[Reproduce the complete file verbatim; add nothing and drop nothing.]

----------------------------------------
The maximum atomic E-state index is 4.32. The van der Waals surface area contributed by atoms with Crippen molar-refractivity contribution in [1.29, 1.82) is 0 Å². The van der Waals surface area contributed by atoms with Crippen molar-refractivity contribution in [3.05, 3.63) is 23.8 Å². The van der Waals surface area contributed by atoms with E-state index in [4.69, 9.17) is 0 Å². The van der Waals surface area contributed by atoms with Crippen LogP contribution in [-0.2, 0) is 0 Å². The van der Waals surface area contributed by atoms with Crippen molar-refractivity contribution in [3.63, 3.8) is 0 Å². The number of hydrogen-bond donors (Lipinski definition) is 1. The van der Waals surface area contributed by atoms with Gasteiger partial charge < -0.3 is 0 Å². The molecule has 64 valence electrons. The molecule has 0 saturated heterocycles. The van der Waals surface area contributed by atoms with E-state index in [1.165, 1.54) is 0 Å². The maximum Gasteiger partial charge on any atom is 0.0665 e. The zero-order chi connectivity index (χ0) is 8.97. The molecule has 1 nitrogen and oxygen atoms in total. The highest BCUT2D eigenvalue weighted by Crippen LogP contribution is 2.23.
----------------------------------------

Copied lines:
The maximum atomic E-state index is 4.32. The van der Waals surface area contributed by atoms with Crippen molar-refractivity contribution in [1.29, 1.82) is 0 Å². The van der Waals surface area contributed by atoms with Crippen molar-refractivity contribution in [3.05, 3.63) is 23.8 Å². The van der Waals surface area contributed by atoms with E-state index in [4.69, 9.17) is 0 Å². The van der Waals surface area contributed by atoms with Crippen LogP contribution in [-0.2, 0) is 0 Å². The van der Waals surface area contributed by atoms with Crippen molar-refractivity contribution in [3.63, 3.8) is 0 Å². The number of hydrogen-bond donors (Lipinski definition) is 1. The van der Waals surface area contributed by atoms with Gasteiger partial charge < -0.3 is 0 Å². The molecule has 64 valence electrons. The molecule has 0 saturated heterocycles. The van der Waals surface area contributed by atoms with E-state index in [1.165, 1.54) is 0 Å². The maximum Gasteiger partial charge on any atom is 0.0665 e. The zero-order chi connectivity index (χ0) is 8.97. The molecule has 1 nitrogen and oxygen atoms in total. The highest BCUT2D eigenvalue weighted by Crippen LogP contribution is 2.23.